Having taken us so far down the road towards Richelieu’s disgrace there is a measure of incredulity as to how he manages to emerge –if not unscathed- then still secure in his position. Perhaps had the producers known Peter Capaldi was leaving they might have used the opportunity to finish the Cardinal that the plot offers. Still the Musketeers;’ victory is not total as in an even less tenable development that seems tacked on simply to re-set the scene Constance’s husband tries to kill himself meaning she will not leave him for D’Artagnan even after the latter has gone to all the trouble to rescue her and she has only moments earlier declared her love for him! This story beat seems oddly shoehorned into the episode and out of character for the husband who was only recently a more vengeful character altogether.
Despite this slightly muddled ending, the episode is a tremendous re-stating of the stylish and entertaining qualities the series has brought. By bringing a cinematic look and sufficiently detailed plots to a UK TV genre that has sometimes seemed too shallow, The Musketeers has been a success. If rating still count as much as they did it’s worth the BBC considering an earlier time slot for the second season’ perhaps even on a Saturday night. It will only take a few alterations here and there to turn a very good series into a great one. In the meantime let’s start the speculation as to who could take over the role of Cardinal Richelieu…..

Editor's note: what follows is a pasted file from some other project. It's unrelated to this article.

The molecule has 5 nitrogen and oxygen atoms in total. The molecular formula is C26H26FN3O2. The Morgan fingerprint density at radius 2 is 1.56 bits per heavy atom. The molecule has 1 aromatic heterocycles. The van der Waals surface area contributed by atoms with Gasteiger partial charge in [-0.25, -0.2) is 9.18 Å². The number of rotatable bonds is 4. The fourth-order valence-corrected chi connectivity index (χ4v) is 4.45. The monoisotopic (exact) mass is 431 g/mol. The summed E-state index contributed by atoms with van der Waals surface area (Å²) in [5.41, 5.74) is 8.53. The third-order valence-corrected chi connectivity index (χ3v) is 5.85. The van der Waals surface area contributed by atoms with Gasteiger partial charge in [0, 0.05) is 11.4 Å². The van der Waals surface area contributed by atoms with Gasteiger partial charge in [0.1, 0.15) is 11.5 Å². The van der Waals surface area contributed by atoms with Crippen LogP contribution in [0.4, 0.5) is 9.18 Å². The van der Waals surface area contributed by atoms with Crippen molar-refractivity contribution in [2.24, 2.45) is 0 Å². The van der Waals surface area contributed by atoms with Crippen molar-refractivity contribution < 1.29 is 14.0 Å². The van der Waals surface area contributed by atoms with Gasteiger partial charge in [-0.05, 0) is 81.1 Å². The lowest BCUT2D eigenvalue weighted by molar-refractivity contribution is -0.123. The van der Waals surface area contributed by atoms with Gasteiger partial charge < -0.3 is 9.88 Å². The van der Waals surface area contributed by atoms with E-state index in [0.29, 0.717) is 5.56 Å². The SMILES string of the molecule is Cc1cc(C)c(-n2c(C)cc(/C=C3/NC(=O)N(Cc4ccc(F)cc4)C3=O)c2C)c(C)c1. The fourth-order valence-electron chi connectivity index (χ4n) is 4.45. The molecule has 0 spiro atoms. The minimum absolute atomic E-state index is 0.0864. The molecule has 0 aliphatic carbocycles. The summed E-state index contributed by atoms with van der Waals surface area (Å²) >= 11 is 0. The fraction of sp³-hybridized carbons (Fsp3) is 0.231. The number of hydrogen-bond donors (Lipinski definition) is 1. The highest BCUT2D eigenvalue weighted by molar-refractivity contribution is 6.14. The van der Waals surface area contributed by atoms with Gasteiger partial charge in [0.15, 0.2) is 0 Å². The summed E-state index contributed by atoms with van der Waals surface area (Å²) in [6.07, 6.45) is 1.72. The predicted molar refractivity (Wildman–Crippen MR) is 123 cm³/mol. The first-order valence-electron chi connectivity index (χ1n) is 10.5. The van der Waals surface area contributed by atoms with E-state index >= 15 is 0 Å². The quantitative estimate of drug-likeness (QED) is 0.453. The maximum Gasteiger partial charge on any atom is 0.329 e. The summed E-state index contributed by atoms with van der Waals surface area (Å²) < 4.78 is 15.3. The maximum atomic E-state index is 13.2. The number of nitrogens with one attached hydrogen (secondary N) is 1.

"I hope the streets stay this wide..."